At the top of the criminal chain are wealthy organized crime bosses who may not be physically in Amsterdam, the report said.

At the bottom are "lackeys like scooter and taxi chauffeurs and even young messenger boys who want to embark on quite a career path: offering murder as a service".

The report also found evidence of money laundering systems and turf wars between drug dealers in Amsterdam.

In the Netherlands, around six percent of men aged 15 to 34 years and three percent of women in the same age group report using cocaine.

Cannabis made in Holland is also sold to other countries, while Dutch ports serve as a transit point for the transport of cocaine to other European countries.

The murder of a lawyer for a protected witness in a drug case in 2019 led the head of a Dutch police union to state that "we definitely have the characteristics of a drug state".

“We are certainly not Mexico. We don't have 14,400 murders. But if you look at the infrastructure, the big bucks organized crime makes, the parallel economy. Yes, we have a drug state, ”Jan Struijs told BBC News at the time.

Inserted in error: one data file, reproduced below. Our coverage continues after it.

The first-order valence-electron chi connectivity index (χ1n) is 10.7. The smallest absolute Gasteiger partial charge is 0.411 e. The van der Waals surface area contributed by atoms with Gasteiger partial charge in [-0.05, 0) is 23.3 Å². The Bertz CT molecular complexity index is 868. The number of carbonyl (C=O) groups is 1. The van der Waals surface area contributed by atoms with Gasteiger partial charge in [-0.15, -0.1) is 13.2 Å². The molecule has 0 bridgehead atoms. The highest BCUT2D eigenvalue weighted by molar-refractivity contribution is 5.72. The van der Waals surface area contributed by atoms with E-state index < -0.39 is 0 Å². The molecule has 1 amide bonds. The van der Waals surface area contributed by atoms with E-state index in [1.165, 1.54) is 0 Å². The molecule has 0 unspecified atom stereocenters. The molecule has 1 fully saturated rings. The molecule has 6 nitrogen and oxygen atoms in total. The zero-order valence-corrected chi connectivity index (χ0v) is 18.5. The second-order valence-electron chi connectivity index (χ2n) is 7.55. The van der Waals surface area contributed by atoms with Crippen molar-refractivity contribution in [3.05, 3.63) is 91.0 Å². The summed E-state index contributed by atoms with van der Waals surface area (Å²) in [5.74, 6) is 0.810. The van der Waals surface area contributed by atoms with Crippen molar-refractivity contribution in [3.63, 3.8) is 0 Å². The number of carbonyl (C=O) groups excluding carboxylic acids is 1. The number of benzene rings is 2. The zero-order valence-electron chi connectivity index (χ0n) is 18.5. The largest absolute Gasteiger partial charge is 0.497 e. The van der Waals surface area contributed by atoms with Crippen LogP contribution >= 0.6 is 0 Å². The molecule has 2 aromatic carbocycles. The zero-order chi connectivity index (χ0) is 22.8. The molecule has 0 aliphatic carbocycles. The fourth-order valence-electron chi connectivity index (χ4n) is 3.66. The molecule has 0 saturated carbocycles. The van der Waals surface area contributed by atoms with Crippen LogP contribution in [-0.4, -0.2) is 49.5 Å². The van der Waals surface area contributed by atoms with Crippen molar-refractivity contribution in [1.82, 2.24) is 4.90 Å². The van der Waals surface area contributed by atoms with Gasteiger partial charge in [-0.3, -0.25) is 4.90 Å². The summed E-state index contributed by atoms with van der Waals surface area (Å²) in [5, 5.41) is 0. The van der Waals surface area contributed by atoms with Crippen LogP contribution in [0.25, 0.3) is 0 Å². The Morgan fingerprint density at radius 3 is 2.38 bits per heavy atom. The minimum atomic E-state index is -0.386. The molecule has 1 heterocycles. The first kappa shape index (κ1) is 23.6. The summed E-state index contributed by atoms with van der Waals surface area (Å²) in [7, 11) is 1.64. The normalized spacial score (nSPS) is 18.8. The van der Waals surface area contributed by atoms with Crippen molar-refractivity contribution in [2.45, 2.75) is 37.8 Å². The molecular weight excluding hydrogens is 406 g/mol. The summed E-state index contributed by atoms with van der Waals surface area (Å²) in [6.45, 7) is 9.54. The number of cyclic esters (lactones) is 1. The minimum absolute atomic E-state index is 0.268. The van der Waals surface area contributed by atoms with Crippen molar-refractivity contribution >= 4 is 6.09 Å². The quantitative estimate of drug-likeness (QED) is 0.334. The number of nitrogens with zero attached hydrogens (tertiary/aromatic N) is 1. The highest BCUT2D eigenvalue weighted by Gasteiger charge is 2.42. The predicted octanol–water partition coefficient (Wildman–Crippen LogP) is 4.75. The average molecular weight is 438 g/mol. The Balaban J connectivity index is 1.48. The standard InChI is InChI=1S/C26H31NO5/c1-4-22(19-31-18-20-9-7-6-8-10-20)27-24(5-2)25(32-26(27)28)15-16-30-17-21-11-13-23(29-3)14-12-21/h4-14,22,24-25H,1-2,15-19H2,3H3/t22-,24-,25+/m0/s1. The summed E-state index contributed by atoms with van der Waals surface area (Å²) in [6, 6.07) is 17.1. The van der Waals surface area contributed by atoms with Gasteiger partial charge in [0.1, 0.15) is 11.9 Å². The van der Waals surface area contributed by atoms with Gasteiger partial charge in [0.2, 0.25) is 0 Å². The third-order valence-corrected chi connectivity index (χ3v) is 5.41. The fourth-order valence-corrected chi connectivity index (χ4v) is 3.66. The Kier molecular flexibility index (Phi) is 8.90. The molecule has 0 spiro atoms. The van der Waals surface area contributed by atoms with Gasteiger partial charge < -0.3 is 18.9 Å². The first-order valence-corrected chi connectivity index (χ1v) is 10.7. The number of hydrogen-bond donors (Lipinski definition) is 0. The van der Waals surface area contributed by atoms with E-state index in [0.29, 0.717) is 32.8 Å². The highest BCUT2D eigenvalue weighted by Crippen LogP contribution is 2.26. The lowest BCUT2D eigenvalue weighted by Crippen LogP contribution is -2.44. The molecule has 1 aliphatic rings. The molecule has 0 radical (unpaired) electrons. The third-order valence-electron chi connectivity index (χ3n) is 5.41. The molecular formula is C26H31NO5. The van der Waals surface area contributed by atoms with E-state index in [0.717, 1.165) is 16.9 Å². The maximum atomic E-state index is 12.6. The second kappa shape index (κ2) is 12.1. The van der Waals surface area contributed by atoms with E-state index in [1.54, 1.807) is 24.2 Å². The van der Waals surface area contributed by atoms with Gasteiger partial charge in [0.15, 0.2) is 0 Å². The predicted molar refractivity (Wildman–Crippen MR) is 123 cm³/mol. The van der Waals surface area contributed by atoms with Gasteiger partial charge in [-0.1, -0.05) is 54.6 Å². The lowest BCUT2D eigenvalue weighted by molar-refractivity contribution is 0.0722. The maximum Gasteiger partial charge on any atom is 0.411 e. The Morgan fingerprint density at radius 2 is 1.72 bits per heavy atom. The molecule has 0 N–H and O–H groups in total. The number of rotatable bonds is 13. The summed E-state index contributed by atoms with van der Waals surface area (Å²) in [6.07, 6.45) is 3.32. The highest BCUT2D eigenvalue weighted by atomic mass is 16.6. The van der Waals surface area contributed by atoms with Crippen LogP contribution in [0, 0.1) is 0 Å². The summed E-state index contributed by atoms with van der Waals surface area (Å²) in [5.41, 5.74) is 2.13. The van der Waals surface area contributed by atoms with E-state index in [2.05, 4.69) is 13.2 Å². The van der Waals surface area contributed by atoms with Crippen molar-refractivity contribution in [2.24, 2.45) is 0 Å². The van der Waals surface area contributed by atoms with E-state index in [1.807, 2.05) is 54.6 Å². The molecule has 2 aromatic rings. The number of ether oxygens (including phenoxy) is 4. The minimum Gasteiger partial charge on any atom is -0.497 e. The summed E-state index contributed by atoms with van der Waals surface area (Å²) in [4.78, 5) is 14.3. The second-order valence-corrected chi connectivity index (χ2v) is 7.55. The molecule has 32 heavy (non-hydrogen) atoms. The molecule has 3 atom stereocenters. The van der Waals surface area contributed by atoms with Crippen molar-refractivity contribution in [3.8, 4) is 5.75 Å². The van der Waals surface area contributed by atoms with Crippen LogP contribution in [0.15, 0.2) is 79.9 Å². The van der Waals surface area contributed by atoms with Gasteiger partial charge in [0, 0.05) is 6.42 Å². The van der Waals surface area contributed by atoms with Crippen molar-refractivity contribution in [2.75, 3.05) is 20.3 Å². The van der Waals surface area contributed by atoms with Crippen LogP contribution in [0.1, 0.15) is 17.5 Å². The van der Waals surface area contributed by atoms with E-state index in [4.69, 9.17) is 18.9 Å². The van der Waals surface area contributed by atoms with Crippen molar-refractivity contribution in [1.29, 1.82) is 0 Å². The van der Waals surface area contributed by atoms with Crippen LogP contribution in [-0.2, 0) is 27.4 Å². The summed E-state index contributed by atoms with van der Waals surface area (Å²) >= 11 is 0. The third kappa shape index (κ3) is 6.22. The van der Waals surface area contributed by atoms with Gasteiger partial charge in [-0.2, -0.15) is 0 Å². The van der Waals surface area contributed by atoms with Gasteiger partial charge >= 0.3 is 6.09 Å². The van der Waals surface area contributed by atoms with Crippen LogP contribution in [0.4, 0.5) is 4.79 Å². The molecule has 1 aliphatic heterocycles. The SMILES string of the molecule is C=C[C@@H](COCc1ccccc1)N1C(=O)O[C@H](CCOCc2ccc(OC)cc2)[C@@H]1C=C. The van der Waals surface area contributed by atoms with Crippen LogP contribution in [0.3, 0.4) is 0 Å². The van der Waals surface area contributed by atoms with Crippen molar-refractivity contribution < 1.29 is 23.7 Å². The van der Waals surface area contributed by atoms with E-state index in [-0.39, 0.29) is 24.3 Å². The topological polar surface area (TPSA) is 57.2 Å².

The murdered lawyer Derk Wiersum was shot dead in the suburbs of Amsterdam by a man dressed in black who fled on foot and was probably no older than 20 years.

Dutch customs confiscated dozens of sandwiches and meat packages from people arriving in Hook of Holland on the ferry from the UK

Dutch Customs confiscated dozens of sandwiches and meat packages from people arriving in Hook of Holland by ferry from the UK

Wiersum represented a "super grass" witness in a drug case who had signed a contract with prosecutors to produce evidence against suspected underworld bosses.

Months later, another Dutch lawyer involved in several drug cases was shot across the border in Germany, although he was not seriously injured.